So in 2007 as candidates are seeking to replace President Bush the candidates on both sides of the aisle are using Truman as an example...
They all want to be Harry Truman. Hillary Clinton invokes his iconic sign (THE BUCK STOPS HERE) to call for better treatment of wounded veterans. Barack Obama reminds us that Truman was the first politician bold enough to call for universal health care. Rudy Giuliani notes that Truman was unpopular in his day, but if he hadn't stood up to the Soviets in the late 1940s, asks Giuliani, "Who knows how much longer the cold war would have gone on?"
There are some eternal verities about politics—chiefly, that most politicians are (surprise, surprise) carefully calculating and keenly attuned to what is possible. There are some eternal truths about history, too. History has a habit of changing its mind. The case of the now sainted Truman, the Platonic presidential ideal of 2008, is an example of just this phenomenon. In 1953, when Truman left Washington for Independence, Mo., few were unhappy to see him go. His administration was accused of corruption and the Korean War was stalemated. Yet as the years passed, his stature grew. His candor stood in welcome contrast to the obfuscations of Vietnam- and Watergate-era Washington; the policy of containment stood the test of time, and his sense of responsibility—he really did believe the buck stopped with him—loomed large in an age of buck-passing. Love him or hate him, he made the tough calls, often courageously, and history has rewarded him for it.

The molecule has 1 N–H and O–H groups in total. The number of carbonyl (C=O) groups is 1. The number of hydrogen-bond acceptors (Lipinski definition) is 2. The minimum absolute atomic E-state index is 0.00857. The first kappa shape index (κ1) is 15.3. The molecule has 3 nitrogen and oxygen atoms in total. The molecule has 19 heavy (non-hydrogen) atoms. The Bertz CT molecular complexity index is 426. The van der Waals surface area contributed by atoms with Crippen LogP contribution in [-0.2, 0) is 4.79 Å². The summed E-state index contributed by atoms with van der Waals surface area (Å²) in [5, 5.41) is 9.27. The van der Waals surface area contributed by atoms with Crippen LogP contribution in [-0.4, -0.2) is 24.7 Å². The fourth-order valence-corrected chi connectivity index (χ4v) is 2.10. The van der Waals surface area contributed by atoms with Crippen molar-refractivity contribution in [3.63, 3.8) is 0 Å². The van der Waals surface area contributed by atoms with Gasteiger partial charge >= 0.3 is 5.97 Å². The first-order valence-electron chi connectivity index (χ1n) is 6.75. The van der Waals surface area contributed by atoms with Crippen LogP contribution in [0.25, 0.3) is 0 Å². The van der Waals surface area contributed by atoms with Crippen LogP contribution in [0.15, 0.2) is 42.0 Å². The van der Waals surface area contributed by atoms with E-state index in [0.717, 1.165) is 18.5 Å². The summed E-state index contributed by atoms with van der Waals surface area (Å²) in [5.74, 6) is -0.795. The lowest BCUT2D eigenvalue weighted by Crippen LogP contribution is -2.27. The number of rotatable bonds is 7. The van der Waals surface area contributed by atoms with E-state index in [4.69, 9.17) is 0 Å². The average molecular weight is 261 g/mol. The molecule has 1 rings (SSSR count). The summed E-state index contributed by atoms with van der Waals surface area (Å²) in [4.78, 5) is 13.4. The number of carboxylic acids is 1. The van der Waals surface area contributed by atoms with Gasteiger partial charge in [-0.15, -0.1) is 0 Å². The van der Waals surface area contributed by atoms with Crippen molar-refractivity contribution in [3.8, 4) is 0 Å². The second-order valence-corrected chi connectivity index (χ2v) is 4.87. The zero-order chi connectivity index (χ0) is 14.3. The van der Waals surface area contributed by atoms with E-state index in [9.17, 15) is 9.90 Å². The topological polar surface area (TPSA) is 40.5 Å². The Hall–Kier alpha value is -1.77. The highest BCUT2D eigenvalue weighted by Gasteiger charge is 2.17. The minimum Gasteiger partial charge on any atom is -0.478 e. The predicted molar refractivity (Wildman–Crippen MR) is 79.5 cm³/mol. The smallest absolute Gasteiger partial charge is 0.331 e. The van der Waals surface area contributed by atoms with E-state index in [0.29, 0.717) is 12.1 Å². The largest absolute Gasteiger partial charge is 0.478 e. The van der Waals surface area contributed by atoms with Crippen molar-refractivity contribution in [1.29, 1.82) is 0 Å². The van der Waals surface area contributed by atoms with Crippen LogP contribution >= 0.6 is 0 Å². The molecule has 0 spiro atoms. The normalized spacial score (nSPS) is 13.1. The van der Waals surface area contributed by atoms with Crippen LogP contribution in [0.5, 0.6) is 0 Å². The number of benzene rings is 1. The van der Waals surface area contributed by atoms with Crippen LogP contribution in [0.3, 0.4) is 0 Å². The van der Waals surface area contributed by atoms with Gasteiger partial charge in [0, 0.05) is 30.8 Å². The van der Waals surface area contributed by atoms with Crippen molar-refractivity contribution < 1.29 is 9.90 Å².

Buffeted by war, unhappy with President Bush, many Americans—Democratic, Republican, independent—seem hungry for a Trumanesque figure, a truth-telling, bare-knuckled president who will give it to us straight. The question now is whether anybody in the 2008 field can measure up.
Americans say they want to see courage from their politicians. As the historian Michael Beschloss illustrates in his new book, "Presidential Courage," the greatest presidents were willing to risk their political careers to do the right thing for the country. Being courageous is usually hard to fake; voters, even apathetic ones, have a way of spotting phonies. But it is difficult to tell whether a candidate will make the hard choices until he or she actually becomes president—by which time, it's too late.
Most of this is only on the first page of this article from MSNBC, but it's interesting. The question is, does America really need this type of President right now?